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Neurochemistry Research Group

Division of Neurosurgery
 

 

Conventional brain-chemistry monitoring is performed off-line by collecting and manually transferring microdialysis samples to an enzymatic colorimetric bedside analyzer every hour, which detects and quantifies the molecules of interest. However, off-line, hourly monitoring means that any subhourly neurochemical changes, which may be detrimental to patients, go unseen and thus untreated. Mid-infrared (mid-IR) spectroscopy allows rapid, reagent-free, molecular fingerprinting of liquid samples, and can be easily integrated with microfluidics. We used mid-IR transmission spectroscopy to analyze glucose, lactate, and pyruvate, three relevant brain metabolites, in the extracellular brain fluid of two TBI patients, sampled via microdialysis. There was a strong correlation between the compound concentrations obtained using the conventional bedside analyzer and the acquired mid-IR absorbance spectra, where a partial-least-squares regression model was implemented to compute concentrations. This study demonstrates the potential utility of mid-IR spectroscopy for continuous, automated, reagent-free, and online monitoring of the dynamic chemical changes in TBI patients, allowing a more timely response to adverse brain metabolism and consequently improving patient outcomes.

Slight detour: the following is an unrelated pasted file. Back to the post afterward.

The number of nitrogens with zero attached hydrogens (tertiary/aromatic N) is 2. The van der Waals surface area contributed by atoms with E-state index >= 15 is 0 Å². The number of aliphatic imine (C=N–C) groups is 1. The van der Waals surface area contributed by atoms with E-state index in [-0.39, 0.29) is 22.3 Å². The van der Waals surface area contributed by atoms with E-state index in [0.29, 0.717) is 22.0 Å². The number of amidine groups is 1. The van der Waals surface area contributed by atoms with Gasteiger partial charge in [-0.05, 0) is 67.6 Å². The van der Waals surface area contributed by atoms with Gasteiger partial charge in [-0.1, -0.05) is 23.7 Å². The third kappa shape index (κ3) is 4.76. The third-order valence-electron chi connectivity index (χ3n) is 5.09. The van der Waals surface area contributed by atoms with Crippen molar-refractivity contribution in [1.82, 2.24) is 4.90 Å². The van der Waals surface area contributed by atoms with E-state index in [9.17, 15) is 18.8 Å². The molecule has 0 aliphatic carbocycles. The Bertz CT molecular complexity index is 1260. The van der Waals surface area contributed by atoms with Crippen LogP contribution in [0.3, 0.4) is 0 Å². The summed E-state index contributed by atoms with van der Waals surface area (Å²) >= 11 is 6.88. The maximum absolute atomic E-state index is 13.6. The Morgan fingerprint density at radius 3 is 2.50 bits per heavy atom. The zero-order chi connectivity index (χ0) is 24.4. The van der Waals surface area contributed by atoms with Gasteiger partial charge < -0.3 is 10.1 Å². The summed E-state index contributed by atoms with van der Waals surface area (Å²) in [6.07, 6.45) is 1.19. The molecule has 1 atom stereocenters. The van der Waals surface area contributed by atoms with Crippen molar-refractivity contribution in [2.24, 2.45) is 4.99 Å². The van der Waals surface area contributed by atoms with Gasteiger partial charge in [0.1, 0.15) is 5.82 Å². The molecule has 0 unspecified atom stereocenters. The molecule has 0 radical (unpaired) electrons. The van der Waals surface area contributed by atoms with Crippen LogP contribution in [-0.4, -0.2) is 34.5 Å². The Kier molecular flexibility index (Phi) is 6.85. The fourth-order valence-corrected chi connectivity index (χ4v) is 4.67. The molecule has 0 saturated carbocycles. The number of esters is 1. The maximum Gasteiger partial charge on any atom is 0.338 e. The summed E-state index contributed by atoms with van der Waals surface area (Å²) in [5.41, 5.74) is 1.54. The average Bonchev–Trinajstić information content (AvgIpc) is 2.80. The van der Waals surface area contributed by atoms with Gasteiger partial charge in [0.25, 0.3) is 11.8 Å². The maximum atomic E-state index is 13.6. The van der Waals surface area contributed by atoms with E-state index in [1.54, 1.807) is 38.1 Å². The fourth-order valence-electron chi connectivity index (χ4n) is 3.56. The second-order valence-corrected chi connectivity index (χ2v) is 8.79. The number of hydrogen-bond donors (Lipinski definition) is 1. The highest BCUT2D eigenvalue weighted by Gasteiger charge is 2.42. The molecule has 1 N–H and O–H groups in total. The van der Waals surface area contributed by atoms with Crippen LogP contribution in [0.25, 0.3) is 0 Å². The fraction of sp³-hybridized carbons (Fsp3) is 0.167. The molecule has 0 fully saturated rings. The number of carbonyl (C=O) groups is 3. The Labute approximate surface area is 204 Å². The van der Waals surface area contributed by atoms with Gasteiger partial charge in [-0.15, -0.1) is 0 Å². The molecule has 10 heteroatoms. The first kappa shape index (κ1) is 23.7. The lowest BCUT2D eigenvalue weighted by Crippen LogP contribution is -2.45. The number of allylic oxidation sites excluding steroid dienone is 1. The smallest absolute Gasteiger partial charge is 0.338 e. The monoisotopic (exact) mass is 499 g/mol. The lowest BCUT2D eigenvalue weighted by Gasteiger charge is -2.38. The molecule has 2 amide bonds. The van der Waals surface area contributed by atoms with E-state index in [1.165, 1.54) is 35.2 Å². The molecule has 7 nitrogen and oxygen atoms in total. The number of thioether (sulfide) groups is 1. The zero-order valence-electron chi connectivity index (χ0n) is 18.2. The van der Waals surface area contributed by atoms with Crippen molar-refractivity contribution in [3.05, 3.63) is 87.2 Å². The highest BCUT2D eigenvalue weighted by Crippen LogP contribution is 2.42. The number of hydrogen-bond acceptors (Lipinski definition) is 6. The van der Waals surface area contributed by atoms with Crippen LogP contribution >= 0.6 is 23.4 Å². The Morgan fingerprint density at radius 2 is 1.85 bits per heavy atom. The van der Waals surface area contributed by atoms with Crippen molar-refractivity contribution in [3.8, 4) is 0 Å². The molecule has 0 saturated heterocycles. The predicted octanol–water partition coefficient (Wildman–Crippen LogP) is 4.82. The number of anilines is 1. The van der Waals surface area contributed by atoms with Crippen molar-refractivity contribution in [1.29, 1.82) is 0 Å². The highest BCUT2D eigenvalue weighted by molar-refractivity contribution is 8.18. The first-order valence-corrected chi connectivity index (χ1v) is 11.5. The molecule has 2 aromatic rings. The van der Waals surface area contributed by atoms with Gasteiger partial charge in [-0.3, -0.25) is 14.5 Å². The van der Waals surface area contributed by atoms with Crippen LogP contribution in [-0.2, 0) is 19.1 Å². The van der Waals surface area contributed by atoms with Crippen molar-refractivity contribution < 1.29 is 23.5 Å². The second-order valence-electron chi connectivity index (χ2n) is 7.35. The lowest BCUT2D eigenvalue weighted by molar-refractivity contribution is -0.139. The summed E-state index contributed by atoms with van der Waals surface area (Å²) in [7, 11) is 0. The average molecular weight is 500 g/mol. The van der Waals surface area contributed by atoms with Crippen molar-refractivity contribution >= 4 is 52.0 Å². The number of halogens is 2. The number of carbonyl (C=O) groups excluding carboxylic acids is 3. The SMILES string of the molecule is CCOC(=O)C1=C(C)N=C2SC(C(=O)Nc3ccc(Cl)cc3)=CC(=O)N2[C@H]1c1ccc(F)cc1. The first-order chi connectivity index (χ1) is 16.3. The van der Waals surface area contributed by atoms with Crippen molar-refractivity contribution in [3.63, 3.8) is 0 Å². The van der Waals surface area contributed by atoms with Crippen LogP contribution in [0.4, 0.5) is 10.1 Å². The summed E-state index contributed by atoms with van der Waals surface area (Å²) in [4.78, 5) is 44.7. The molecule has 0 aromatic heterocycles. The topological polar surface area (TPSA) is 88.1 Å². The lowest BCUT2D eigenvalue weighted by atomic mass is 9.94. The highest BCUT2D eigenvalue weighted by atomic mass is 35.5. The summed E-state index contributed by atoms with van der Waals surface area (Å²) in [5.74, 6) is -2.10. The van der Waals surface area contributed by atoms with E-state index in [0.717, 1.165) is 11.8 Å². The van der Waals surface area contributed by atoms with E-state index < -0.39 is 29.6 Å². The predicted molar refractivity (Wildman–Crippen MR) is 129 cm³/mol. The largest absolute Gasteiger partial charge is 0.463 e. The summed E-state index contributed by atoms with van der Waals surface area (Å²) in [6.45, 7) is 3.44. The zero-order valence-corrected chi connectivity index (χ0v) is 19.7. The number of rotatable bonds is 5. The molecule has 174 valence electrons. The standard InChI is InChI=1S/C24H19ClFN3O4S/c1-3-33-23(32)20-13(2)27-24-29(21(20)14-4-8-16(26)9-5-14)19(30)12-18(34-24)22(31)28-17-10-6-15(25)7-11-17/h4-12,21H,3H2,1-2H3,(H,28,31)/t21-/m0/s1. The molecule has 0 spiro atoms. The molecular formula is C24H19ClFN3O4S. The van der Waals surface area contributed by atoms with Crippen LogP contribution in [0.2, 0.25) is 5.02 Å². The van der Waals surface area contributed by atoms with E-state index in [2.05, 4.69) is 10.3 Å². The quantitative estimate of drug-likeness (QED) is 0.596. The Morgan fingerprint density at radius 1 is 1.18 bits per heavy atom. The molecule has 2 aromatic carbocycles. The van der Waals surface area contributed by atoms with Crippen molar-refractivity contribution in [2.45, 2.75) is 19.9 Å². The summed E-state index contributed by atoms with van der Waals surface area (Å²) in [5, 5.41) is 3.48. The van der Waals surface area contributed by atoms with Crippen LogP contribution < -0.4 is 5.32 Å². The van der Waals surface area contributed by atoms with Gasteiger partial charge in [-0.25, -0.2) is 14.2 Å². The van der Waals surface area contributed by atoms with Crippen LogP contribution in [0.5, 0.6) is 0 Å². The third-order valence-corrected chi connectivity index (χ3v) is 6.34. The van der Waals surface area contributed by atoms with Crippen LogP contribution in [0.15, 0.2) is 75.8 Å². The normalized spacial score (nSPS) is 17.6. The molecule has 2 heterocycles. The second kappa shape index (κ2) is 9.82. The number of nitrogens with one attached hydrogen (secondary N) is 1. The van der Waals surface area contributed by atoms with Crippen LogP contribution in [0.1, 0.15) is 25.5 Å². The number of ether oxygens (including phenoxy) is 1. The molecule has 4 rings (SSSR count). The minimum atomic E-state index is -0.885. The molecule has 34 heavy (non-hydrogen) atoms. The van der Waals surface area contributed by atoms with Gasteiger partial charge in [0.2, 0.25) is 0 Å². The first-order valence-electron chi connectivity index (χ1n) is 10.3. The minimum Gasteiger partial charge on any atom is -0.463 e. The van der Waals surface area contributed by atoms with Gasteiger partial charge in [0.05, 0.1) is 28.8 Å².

Find out more, in our most recent paper on the COMMIT project here.

 

The COMMIT project talk for the Virtual Summer Festival of Learning

 

 

 

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